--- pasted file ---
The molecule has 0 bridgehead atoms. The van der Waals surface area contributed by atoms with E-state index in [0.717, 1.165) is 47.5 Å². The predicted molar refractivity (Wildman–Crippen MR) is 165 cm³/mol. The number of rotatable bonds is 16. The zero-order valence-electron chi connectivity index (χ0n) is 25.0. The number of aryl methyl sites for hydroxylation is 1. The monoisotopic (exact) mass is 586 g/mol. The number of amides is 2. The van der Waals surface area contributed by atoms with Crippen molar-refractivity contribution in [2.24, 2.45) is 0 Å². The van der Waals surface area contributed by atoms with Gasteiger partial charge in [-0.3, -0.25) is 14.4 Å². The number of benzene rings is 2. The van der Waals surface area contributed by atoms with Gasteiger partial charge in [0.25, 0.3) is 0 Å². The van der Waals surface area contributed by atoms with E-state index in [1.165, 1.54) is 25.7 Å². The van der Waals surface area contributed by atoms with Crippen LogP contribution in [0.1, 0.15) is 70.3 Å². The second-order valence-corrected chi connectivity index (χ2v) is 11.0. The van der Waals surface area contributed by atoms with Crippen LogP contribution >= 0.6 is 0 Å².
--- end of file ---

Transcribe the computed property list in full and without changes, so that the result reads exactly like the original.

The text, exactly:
The molecule has 0 bridgehead atoms. The van der Waals surface area contributed by atoms with E-state index in [0.717, 1.165) is 47.5 Å². The predicted molar refractivity (Wildman–Crippen MR) is 165 cm³/mol. The number of rotatable bonds is 16. The zero-order valence-electron chi connectivity index (χ0n) is 25.0. The number of aryl methyl sites for hydroxylation is 1. The monoisotopic (exact) mass is 586 g/mol. The number of amides is 2. The van der Waals surface area contributed by atoms with Crippen molar-refractivity contribution in [2.24, 2.45) is 0 Å². The van der Waals surface area contributed by atoms with Gasteiger partial charge in [-0.3, -0.25) is 14.4 Å². The number of benzene rings is 2. The van der Waals surface area contributed by atoms with Gasteiger partial charge in [0.25, 0.3) is 0 Å². The van der Waals surface area contributed by atoms with E-state index in [1.165, 1.54) is 25.7 Å². The van der Waals surface area contributed by atoms with Crippen LogP contribution in [0.1, 0.15) is 70.3 Å². The second-order valence-corrected chi connectivity index (χ2v) is 11.0. The van der Waals surface area contributed by atoms with Crippen LogP contribution >= 0.6 is 0 Å².